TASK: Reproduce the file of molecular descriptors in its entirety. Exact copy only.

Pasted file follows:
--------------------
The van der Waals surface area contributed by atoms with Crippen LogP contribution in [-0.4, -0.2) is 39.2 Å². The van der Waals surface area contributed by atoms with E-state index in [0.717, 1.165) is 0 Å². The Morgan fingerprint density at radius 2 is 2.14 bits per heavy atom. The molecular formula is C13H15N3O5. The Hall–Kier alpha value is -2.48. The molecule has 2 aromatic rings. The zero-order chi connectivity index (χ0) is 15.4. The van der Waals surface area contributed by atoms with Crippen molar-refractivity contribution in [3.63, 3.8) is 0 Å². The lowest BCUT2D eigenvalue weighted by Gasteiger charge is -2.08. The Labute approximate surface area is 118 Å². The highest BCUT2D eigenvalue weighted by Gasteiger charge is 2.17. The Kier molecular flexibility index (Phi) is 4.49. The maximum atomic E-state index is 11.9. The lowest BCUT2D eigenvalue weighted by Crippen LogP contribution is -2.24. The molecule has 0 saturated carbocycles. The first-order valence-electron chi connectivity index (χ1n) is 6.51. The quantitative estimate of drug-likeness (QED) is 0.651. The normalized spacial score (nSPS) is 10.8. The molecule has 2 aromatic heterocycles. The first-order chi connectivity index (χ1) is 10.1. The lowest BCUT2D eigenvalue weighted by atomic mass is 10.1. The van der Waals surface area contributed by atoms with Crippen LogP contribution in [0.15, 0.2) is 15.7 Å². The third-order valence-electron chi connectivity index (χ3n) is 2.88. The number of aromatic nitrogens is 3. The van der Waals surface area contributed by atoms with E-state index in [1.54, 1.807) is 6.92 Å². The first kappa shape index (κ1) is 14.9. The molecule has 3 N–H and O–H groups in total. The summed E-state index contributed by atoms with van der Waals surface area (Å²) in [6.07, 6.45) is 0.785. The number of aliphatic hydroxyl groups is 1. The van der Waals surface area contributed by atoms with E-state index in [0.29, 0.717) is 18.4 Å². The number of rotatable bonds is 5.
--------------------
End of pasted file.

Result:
The van der Waals surface area contributed by atoms with Crippen LogP contribution in [-0.4, -0.2) is 39.2 Å². The van der Waals surface area contributed by atoms with E-state index in [0.717, 1.165) is 0 Å². The Morgan fingerprint density at radius 2 is 2.14 bits per heavy atom. The molecular formula is C13H15N3O5. The Hall–Kier alpha value is -2.48. The molecule has 2 aromatic rings. The zero-order chi connectivity index (χ0) is 15.4. The van der Waals surface area contributed by atoms with Crippen molar-refractivity contribution in [3.63, 3.8) is 0 Å². The lowest BCUT2D eigenvalue weighted by Gasteiger charge is -2.08. The Labute approximate surface area is 118 Å². The highest BCUT2D eigenvalue weighted by Gasteiger charge is 2.17. The Kier molecular flexibility index (Phi) is 4.49. The maximum atomic E-state index is 11.9. The lowest BCUT2D eigenvalue weighted by Crippen LogP contribution is -2.24. The molecule has 0 saturated carbocycles. The first-order valence-electron chi connectivity index (χ1n) is 6.51. The quantitative estimate of drug-likeness (QED) is 0.651. The normalized spacial score (nSPS) is 10.8. The molecule has 2 aromatic heterocycles. The first-order chi connectivity index (χ1) is 10.1. The lowest BCUT2D eigenvalue weighted by atomic mass is 10.1. The van der Waals surface area contributed by atoms with Crippen LogP contribution in [0.15, 0.2) is 15.7 Å². The third-order valence-electron chi connectivity index (χ3n) is 2.88. The number of aromatic nitrogens is 3. The van der Waals surface area contributed by atoms with E-state index in [1.54, 1.807) is 6.92 Å². The first kappa shape index (κ1) is 14.9. The molecule has 3 N–H and O–H groups in total. The summed E-state index contributed by atoms with van der Waals surface area (Å²) in [6.07, 6.45) is 0.785. The number of aliphatic hydroxyl groups is 1. The van der Waals surface area contributed by atoms with E-state index in [0.29, 0.717) is 18.4 Å². The number of rotatable bonds is 5.